His attendance was the height of hypocrisy. As minister of justice under Prime Minister José María Aznar (1996-2004) Rajoy closed down two Basque newspapers. He now leads a right-wing Popular Party (PP) government that is using every opportunity to clamp down on democratic rights.

The PP has used the latest attack on Charlie Hebdo to introduce new amendments to two pieces of legislation going through congress: the Citizens Security Law and the Criminal Procedure Code (CPC). Rajoy has summoned a “highest level” meeting with the Socialist Party (PSOE), the main opposition party, to reach an agreement on the changes.

An amendment to Article 573 of the CPC aims at punishing “with imprisonment of between one to eight years those who on a daily or regular basis access online communication services or acquire or are in possession of documents which target, or because of their content, result in inciting others to decide to join a terrorist organization or group.”

In other words, anyone who accesses web sites deemed to be supporting terrorism could find themselves in prison.

This is only one of the new changes in the CPC by the PP government. Another, prepared before the attacks, will legitimise mass surveillance. The police and security services will be able to tap mobile phones and intercept electronic communications without the authorisation of a judge, use false identities on the Internet, plant electronic surveillance devices and collect the DNA of arrested persons without their consent or that of a judge and without a lawyer being present, and install software to extract information from someone’s computer. The circumstances in which this will be allowed are so broad that it could be applied to everyone.

The government is currently passing the Citizens Security Law, commonly called the “Gag Law,” which represents the biggest attack on democratic rights since the dictatorship of General Francisco Franco between 1939 and 1977. (See: “Spain passes police state measures”)

The law, which is opposed by 82 percent of Spaniards, is an attempt to prevent and suppress mass demonstrations, which are not controlled by the establishment parties and trade union bureaucracy.

The government is also using the attack in Paris to force through another article, which would allow the Interior Ministry to compile an airline passenger database. Spain is discussing with other European states to implement this database similar to that which already exists in the United States, Canada and Australia.

Spain has been preparing this legislation since December 2013, but was delayed due to the opposition of the Committee of Civil Liberties, Justice and Home Affairs linked to the European Parliament, which considered such a law as a violation of the civil rights of airline passengers.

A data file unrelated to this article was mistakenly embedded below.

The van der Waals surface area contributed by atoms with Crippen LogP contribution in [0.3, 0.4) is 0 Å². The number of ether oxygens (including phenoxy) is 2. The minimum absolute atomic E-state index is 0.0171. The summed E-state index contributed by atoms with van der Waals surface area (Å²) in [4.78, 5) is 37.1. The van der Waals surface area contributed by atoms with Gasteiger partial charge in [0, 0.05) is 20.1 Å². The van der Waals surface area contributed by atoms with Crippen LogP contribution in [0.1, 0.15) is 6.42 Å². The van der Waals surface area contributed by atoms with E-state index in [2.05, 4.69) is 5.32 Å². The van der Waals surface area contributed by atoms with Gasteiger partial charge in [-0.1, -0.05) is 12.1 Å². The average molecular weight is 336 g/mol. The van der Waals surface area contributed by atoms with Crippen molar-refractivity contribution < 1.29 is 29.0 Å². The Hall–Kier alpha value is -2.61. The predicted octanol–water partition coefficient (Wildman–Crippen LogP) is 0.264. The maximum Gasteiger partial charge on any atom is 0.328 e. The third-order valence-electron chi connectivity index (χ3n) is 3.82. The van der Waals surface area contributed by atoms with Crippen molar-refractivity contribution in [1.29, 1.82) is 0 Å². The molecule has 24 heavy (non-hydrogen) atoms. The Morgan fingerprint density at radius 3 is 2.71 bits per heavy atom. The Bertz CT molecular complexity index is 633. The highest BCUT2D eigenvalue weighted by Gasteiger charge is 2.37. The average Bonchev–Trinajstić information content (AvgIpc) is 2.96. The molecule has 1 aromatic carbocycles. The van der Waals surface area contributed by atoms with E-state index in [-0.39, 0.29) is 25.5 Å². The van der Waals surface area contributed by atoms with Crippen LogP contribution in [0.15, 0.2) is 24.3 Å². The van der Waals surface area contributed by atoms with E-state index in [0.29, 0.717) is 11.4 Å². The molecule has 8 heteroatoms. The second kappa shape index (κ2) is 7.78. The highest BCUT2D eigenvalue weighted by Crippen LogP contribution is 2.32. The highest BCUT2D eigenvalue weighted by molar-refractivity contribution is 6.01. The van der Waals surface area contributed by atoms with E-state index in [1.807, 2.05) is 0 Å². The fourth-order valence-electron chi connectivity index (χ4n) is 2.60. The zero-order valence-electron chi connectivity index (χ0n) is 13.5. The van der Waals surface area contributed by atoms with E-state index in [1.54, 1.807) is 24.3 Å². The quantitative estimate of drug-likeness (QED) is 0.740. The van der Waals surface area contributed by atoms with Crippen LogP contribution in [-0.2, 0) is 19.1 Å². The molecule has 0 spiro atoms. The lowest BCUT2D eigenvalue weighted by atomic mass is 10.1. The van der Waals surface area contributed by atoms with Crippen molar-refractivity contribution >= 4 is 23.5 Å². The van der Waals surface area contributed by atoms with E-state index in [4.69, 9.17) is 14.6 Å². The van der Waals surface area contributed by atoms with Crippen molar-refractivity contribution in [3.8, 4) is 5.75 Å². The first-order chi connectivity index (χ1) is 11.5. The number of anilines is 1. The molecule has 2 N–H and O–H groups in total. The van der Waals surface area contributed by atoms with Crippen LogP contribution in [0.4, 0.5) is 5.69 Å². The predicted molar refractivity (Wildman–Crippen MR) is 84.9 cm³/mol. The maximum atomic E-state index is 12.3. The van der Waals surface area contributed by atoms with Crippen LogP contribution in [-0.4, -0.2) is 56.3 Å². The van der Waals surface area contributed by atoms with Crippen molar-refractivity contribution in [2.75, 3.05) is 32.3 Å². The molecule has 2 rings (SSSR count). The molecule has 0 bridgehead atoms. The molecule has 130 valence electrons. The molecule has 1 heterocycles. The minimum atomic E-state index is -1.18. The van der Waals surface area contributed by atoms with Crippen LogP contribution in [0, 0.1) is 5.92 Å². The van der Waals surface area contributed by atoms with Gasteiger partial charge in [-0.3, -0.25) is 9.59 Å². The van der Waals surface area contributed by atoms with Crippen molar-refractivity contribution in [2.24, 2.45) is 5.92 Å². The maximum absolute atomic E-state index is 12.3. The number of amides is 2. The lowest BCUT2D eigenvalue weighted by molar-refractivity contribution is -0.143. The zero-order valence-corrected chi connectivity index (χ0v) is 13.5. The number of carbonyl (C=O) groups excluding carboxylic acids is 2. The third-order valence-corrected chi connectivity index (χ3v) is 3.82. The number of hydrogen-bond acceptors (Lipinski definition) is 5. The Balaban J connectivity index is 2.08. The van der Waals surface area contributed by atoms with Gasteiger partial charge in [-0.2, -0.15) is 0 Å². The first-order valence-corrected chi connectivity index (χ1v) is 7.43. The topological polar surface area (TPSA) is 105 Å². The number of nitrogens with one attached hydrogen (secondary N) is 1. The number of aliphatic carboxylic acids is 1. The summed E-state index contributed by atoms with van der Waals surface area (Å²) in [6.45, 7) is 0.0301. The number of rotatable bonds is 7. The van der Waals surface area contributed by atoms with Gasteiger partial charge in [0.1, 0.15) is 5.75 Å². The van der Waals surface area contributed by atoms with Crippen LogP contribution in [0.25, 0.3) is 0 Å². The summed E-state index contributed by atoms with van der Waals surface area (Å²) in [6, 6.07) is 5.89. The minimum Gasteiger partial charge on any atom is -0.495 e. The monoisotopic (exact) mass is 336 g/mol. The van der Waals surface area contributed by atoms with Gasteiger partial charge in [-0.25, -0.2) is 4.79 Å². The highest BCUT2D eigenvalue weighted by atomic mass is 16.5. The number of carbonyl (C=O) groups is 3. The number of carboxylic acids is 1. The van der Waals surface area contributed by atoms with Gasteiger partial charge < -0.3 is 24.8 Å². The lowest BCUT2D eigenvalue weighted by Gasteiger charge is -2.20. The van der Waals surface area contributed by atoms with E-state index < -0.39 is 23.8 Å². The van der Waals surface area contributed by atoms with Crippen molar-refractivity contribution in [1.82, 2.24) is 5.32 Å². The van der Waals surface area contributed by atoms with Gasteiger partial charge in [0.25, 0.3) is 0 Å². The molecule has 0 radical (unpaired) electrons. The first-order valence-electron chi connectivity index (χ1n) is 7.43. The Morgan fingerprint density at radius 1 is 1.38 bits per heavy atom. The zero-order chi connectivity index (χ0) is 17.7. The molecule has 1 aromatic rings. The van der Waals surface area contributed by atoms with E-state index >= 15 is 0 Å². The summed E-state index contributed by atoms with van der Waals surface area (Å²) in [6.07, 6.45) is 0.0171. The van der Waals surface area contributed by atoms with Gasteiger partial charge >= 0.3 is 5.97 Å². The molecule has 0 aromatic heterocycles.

The new database, which is being introduced in several other European countries, will include more than the current passport information—the date the flight was booked; the date of intended travel; the full itinerary plans; address, phone number and email of the passenger; how they paid for the ticket (cash or credit card); how frequently they travel, whether they are alone or accompanied and have luggage or not; which agency processed the tickets; data on passenger boarding; trip cancellation; number of seats to be filled on the plane. The police will have access to all of this data.

On the same day Rajoy was marching in Paris in supposed defence of freedom of speech, High Court Judge Javier Gómez Bermúdez allowed a criminal complaint to be filed against Spanish satirist Facu Díaz by the terror victims association, Dignity and Justice, an organization closely aligned with the hard-liners within the Popular Party.

In a three-and-a-half minute sketch broadcast during his comedy show in October, Díaz appeared dressed up as a balaclava-wearing member of the Basque separatist group ETA but with PP logos in the background. The satirist then announced that the PP was going to dissolve itself because of the hundreds of corruption cases linked with the party.

The government has been aided and abetted by the media, which has helped whip up an atmosphere of Islamophobia to force through these anti-democratic measures.

The day after the Hebdo attackers, Said and Cherif Kouachi, were killed in a siege, the right-wing daily ABC published a front-page headline which read, “France takes revenge.”

The pro-Socialist Party newspaper El País has been heavily involved in this racist campaign. The historian Antonio Elorza wrote an article in which he stated that the Paris attack had nothing to do with “imperialism, humiliations, etc.” Rather, “we have to recognise that Jihadist terrorism responds to an ideology based on the sacred texts of Islam.”